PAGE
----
In the Victorian period English universities were transformed beyond recognition, and the modern academic profession began to take shape. Mark Pattison was one of the foremost Oxford dons in this crucial period, and articulated a distinctive vision of the academic's vocation frequently at odds with those of his contemporaries. In the first serious study of Pattison as a thinker, Stuart Jones shows his importance in the cultural and intellectual life of the time: as a proponent of the German idea of the university, as a follower of Newman who became an agnostic and a thoroughly secular intellectual, and as a pioneer in the study of the history of ideas. Pattison is now remembered (misleadingly) as the supposed prototype for Mr Casaubon in George Eliot's Middlemarch, but this book retrieves his status as one of the most original and self-conscious of Victorian intellectuals.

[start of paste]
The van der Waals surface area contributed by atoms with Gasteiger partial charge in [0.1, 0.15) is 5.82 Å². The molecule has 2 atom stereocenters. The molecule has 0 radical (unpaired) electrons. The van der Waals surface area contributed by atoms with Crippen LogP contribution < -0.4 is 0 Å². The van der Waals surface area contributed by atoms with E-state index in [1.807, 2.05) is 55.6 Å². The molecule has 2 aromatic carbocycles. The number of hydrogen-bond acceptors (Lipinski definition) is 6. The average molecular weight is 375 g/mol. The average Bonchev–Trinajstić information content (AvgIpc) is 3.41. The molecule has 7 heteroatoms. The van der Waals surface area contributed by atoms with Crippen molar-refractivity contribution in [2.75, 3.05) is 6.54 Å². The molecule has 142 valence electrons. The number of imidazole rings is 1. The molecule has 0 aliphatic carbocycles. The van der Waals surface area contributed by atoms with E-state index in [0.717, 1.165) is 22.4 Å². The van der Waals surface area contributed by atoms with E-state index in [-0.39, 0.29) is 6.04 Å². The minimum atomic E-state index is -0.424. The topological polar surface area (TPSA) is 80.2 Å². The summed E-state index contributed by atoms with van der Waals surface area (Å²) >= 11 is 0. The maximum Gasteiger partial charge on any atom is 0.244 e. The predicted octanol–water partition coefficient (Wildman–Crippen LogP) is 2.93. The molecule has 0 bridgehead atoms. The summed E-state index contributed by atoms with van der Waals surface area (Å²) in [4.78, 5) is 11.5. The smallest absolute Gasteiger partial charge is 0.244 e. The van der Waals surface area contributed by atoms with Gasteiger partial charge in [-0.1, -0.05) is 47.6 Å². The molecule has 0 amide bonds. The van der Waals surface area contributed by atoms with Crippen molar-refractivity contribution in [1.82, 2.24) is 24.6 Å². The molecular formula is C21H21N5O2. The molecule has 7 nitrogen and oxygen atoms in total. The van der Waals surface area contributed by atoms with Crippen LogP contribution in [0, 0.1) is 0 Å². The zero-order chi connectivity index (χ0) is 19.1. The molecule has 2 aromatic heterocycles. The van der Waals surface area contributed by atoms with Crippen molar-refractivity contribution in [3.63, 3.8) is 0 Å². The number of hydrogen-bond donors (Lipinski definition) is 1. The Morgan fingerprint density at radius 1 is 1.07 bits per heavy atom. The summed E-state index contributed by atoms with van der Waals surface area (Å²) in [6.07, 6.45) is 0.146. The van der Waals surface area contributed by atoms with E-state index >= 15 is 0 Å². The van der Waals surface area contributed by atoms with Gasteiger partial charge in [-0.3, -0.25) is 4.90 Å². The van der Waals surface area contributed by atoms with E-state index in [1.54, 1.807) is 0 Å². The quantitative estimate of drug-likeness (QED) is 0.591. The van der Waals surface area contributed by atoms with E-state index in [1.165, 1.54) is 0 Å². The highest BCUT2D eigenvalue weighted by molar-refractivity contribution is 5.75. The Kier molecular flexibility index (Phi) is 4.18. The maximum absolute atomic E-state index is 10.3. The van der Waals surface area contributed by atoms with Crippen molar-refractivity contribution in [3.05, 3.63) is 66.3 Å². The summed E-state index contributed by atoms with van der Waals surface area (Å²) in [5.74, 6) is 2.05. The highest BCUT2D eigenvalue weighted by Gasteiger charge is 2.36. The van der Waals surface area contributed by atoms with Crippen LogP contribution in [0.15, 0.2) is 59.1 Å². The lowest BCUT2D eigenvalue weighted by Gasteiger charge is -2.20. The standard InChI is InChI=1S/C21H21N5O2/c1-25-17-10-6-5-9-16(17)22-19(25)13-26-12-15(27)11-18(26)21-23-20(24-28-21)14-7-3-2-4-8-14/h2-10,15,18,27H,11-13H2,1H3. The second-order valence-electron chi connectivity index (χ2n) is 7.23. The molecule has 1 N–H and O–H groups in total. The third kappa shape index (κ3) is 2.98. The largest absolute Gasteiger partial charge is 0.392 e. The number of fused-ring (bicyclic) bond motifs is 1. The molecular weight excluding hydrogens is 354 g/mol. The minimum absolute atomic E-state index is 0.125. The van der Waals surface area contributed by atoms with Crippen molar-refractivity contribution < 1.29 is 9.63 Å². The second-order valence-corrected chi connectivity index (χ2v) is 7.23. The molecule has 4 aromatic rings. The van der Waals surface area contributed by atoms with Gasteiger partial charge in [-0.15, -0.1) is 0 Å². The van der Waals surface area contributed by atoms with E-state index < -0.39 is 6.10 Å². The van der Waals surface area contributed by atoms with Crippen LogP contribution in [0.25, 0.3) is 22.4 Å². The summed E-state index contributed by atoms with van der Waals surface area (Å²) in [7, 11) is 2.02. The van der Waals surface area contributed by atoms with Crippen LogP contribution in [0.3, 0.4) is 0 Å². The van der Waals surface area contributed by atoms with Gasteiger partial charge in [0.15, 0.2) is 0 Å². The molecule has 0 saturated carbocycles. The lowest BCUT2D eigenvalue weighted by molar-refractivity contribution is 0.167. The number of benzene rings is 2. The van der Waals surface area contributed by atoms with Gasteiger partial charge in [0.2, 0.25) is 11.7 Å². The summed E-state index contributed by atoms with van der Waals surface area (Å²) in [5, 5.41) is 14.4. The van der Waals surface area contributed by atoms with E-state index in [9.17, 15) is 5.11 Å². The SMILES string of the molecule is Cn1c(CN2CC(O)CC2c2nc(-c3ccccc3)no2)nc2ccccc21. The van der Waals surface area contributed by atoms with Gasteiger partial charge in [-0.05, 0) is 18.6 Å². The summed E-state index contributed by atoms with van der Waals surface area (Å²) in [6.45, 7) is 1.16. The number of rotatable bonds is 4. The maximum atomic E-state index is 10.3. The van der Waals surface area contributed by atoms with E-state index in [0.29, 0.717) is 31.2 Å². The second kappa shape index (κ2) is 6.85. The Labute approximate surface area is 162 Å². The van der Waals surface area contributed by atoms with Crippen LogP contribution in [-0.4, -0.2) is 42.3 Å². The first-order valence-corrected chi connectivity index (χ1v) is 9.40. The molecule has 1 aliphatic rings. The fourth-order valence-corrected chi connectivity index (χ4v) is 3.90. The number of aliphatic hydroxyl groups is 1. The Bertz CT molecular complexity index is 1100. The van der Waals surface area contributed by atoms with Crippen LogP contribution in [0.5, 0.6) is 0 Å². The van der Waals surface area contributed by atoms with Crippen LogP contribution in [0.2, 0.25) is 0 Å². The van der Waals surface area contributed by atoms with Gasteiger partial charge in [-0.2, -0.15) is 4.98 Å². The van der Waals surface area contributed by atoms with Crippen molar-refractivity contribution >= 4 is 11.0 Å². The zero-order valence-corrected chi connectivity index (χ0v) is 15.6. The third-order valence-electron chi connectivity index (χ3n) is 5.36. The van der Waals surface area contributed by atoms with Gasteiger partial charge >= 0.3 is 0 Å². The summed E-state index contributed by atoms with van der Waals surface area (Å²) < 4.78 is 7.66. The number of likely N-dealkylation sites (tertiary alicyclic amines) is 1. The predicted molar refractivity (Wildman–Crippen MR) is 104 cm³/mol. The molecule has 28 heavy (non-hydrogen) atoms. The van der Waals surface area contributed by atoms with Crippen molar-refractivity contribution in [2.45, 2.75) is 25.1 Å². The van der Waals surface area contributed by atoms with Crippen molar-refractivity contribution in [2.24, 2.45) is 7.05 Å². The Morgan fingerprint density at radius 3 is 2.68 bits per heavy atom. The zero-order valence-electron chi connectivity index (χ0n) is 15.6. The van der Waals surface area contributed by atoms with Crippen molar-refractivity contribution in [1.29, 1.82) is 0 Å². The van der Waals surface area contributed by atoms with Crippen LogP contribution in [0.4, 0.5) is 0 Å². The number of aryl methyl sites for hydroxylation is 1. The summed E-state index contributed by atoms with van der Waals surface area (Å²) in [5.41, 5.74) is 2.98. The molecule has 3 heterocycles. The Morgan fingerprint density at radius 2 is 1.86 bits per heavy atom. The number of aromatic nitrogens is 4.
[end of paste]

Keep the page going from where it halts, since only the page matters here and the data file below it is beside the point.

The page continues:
Stuart Jones is Professor of Intellectual History at the University of Manchester. He has written widely on British and French intellectual history and political thought, chiefly of the nineteenth century. His books include The French State in Question (Cambridge University Press, 1993), Victorian Political Thought (Palgrave, 2000), and Intellect and Character in Victorian England: Mark Pattison and the Invention of the Don (Cambridge University Press, 2007). He also edited Comte's Early Political Writings for the Cambridge Texts in Political Thought series (Cambridge University Press, 1998). He is currently Visiting Fellow of All Souls College, Oxford (2008-9).
Introduction: The invention of the don; Part I. Lives: 1. 'No History but a Mental History'; 2. 'Into the abysses, or no one knows where'; 3. Memoirs and memories; Part II. Ideas: 4. Manliness and good learning; 5. The endowment of learning; 6. The history of ideas as self-culture; Epilogue: The don as intellectual?